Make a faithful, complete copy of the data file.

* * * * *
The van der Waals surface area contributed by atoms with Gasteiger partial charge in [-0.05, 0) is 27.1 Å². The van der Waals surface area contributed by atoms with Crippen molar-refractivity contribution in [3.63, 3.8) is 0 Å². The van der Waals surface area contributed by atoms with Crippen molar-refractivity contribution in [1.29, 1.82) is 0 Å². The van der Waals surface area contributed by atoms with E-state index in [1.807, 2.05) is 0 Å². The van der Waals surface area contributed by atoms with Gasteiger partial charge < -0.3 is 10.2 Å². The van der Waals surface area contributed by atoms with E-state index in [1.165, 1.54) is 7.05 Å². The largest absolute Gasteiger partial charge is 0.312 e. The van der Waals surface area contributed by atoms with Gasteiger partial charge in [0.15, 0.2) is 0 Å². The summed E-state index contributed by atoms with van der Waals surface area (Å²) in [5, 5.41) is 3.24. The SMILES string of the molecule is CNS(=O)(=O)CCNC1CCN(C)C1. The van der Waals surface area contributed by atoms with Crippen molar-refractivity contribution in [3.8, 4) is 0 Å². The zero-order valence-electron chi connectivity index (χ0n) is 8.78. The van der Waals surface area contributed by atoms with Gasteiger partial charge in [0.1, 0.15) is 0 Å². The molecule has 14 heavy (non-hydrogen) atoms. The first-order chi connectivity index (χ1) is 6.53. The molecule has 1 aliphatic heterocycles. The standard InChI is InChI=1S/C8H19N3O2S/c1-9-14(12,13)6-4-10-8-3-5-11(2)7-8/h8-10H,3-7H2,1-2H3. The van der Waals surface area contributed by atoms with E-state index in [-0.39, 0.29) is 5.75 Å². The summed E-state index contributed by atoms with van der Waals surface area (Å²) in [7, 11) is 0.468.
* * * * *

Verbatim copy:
The van der Waals surface area contributed by atoms with Gasteiger partial charge in [-0.05, 0) is 27.1 Å². The van der Waals surface area contributed by atoms with Crippen molar-refractivity contribution in [3.63, 3.8) is 0 Å². The van der Waals surface area contributed by atoms with Crippen molar-refractivity contribution in [1.29, 1.82) is 0 Å². The van der Waals surface area contributed by atoms with E-state index in [1.807, 2.05) is 0 Å². The van der Waals surface area contributed by atoms with Gasteiger partial charge < -0.3 is 10.2 Å². The van der Waals surface area contributed by atoms with E-state index in [1.165, 1.54) is 7.05 Å². The largest absolute Gasteiger partial charge is 0.312 e. The van der Waals surface area contributed by atoms with Gasteiger partial charge in [0.15, 0.2) is 0 Å². The summed E-state index contributed by atoms with van der Waals surface area (Å²) in [5, 5.41) is 3.24. The SMILES string of the molecule is CNS(=O)(=O)CCNC1CCN(C)C1. The van der Waals surface area contributed by atoms with Crippen molar-refractivity contribution in [3.8, 4) is 0 Å². The zero-order valence-electron chi connectivity index (χ0n) is 8.78. The van der Waals surface area contributed by atoms with Gasteiger partial charge in [0.1, 0.15) is 0 Å². The molecule has 14 heavy (non-hydrogen) atoms. The first-order chi connectivity index (χ1) is 6.53. The molecule has 1 aliphatic heterocycles. The standard InChI is InChI=1S/C8H19N3O2S/c1-9-14(12,13)6-4-10-8-3-5-11(2)7-8/h8-10H,3-7H2,1-2H3. The van der Waals surface area contributed by atoms with E-state index in [-0.39, 0.29) is 5.75 Å². The summed E-state index contributed by atoms with van der Waals surface area (Å²) in [7, 11) is 0.468.